It is not a surprise that Betty White, Sandra Bullock and Will Smith are the "most appealing" celebrities in the U.S. But if you're an advertiser looking for a star to front your next campaign, having this quantified -- White, Bullock and Smith get survey scores of 55, 52 and 49, respectively, when the average celeb can only muster 19 on a scale of 1-100 -- is pure gold. (Click on images to enlarge tables.)
That quantification is done by E-Poll Research, a market research agency dedicated to ranking celebrities and brand icons so that, er, you know who's winning and who's losing. E-Poll continuously asks thousands of consumers to rank stars and icons on a seemingly endless list of attributes and then slices and dices that info based on the demographics of the respondents.
The "least-appealing" celebrity list is somewhat surprising: Spencer Pratt comes out on top, beating killer and convicted robber O.J. Simpson. Former Illinois governor Rod Blagojevich comes third. Even though Blagojevich is currently a spokesperson for Wonderful Pistachios, few companies would consider using Nadya "Octomom" Suleman, Jon Gosselin or Heidi Montag in campaigns.
Retaining Sandra Bullock to front your brand is likely an expensive prospect, so advertisers will probably pay more attention to those rankings that show stars who are gaining appeal fast or who are not that well-known but nonetheless enormously appealing to anyone who encounters them. (Think about Progressive's Flo -- she was an unknown when the campaign started but is now regarded as a sort of national treasure.)
Biggest recent gainers in likability are skier Lindsey Vonn, Betty White (again, following her stint on Saturday Night Live), and Nathan Fillion. If you said "who?" to that last one, it's because you don't watch ABC's Castle, but you would recognize him if he appeared in a commercial. That's the sort of metric that makes him perfect as an adman.
Mel Gibson had the biggest decline in appeal following his domestic abuse/anti-semitism scandals. But pity poor Susan Boyle and Dennis Haysbert -- both were big decliners following months out of the spotlight. And Hayes has been all but displaced from the AllState campaign by the newly popular Mayhem.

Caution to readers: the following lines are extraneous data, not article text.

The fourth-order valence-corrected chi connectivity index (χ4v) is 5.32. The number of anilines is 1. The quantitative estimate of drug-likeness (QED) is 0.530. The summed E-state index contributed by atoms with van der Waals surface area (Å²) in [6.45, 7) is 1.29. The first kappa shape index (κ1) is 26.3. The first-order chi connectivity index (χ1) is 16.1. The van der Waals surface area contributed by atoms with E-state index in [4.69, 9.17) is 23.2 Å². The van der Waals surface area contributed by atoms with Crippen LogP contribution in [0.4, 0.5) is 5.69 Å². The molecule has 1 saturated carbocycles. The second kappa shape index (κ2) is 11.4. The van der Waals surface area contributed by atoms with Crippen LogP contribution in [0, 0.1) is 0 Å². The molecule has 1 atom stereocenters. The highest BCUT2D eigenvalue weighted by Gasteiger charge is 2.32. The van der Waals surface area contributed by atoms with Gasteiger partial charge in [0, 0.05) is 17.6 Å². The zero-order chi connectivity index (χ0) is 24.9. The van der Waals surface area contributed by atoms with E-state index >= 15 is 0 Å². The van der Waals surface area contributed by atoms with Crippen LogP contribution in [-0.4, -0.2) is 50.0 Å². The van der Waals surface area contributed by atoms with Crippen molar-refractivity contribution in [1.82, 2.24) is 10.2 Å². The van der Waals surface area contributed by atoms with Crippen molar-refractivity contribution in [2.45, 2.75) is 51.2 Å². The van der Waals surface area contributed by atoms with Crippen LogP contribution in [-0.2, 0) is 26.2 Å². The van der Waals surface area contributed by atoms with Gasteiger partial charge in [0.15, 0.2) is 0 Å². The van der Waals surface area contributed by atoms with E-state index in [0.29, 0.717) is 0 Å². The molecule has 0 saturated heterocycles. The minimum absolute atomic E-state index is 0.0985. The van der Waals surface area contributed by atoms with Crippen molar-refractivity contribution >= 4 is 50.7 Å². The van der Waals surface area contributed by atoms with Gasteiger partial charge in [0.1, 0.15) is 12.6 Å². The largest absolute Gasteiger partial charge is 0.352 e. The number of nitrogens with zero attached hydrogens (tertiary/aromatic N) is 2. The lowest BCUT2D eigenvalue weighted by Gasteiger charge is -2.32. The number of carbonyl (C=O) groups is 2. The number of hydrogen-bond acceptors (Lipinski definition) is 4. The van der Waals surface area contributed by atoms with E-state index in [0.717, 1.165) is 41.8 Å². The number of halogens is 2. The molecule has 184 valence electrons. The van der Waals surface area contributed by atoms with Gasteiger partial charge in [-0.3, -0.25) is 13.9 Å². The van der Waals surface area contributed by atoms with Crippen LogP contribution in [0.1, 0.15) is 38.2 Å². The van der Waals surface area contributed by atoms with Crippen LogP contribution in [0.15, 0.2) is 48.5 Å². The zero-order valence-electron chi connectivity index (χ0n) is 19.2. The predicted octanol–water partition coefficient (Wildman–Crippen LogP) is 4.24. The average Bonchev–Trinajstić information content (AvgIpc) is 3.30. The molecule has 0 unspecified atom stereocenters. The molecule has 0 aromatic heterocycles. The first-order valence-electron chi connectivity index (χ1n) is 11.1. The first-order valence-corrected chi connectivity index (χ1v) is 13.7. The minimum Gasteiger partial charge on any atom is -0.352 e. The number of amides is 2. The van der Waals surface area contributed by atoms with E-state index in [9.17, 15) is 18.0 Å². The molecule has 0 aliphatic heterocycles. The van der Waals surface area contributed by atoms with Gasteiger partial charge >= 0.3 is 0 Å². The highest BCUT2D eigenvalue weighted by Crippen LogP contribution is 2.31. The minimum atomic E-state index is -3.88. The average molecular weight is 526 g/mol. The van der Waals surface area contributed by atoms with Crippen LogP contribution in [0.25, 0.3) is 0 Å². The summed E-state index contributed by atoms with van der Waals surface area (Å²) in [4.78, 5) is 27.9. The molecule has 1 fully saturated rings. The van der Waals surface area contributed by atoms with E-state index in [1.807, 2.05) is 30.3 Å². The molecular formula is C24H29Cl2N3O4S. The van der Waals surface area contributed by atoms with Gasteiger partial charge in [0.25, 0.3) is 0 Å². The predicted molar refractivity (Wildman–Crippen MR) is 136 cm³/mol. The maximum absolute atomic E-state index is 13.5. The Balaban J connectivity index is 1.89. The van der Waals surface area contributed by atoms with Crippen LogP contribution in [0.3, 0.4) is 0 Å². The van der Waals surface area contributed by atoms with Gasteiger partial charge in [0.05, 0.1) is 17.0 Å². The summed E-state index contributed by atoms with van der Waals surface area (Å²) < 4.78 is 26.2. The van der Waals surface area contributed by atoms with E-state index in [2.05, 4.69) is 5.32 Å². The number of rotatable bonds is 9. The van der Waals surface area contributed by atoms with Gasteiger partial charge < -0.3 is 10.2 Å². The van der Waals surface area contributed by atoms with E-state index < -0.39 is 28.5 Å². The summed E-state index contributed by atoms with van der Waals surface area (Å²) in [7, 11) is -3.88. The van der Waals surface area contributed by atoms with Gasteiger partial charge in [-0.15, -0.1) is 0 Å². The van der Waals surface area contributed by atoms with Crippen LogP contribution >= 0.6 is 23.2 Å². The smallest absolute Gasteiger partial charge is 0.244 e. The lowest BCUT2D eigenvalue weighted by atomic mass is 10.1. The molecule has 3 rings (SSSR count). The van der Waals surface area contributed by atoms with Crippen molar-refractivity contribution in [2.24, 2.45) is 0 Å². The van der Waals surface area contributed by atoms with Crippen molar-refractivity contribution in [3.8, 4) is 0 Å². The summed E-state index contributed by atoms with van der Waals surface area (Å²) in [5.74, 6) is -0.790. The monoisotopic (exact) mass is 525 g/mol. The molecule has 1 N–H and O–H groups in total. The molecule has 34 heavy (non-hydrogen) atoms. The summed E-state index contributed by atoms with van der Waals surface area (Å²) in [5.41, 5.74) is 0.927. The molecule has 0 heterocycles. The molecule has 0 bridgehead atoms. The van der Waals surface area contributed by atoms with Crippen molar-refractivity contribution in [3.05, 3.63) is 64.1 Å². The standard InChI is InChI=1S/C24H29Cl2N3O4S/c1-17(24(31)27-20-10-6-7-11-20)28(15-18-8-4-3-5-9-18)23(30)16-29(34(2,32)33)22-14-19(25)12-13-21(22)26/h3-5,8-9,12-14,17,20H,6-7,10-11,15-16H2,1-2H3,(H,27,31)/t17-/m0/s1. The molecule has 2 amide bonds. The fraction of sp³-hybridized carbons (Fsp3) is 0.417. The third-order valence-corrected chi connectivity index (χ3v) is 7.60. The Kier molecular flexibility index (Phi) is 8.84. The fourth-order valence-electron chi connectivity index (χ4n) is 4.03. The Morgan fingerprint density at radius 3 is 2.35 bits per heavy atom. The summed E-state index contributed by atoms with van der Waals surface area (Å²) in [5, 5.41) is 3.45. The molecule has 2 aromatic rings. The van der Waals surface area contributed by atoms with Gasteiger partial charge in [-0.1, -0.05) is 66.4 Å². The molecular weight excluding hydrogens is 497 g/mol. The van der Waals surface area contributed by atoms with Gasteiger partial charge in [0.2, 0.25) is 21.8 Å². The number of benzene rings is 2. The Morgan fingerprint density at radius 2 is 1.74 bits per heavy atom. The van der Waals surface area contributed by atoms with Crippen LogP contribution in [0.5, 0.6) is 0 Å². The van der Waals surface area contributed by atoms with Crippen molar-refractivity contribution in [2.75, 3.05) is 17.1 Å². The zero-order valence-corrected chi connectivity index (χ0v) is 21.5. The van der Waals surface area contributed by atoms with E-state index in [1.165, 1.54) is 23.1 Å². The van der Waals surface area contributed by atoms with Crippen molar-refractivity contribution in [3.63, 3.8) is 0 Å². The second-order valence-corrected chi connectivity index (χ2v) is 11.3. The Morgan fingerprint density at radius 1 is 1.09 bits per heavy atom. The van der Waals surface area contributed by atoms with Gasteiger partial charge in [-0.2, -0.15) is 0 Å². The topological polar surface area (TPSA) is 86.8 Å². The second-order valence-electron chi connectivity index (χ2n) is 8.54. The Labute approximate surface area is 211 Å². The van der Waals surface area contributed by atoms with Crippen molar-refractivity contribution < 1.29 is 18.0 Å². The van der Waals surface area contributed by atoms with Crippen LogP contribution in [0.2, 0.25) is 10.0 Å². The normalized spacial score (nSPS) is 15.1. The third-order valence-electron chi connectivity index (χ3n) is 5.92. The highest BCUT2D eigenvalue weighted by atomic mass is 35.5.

The real sweet spot for advertisers will be the stars with lowest awareness but highest appeal. Alexander Skarsgard, who plays a sexy vampire on HBO's True Blood, leads that poll, followed by America's Got Talent contestant Jackie Evancho and Kirsten Vangsness of Criminal Minds. (Don't worry, I had to look up the last two as well.)
Although he didn't come top, I'd keep an eye on Eric Stonestreet, who plays the chunky gay dad on Modern Family. He steals every scene he's in.
Another underutilized celebrity -- if you regard having two cable TV shows as "underutilized" -- is Mike Holmes. If you haven't heard of him, that's because you're not into DIY and home improvement projects. Holmes hosts HGTV's Holmes on Homes and Holmes Inspection, in which Holmes shows up at the house someone who has been ripped off by contractors and put things right. It's strangely appealing stuff, even though the "drama" of many shows revolves around rotten drywall and sinking foundations. Holmes is top of the "most appealing" list among baby-boomers, who would probably buy any product he asked them to.
Easily the most voyeuristic part of the E-Poll survey is its time-tracking of "competing" stars' reputations. Here's E-Poll's comparison of the highest-paid actresses' "like a lot" since 2003:
Sandra Bullock clearly received a bump after Jesse James cheated on her; Reese Witherspoon remains consistently popular down the years; Jennifer Aniston is like a rock but Cameron Diaz and Sarah Jessica Parker just aren't as popular as the media thinks they are.
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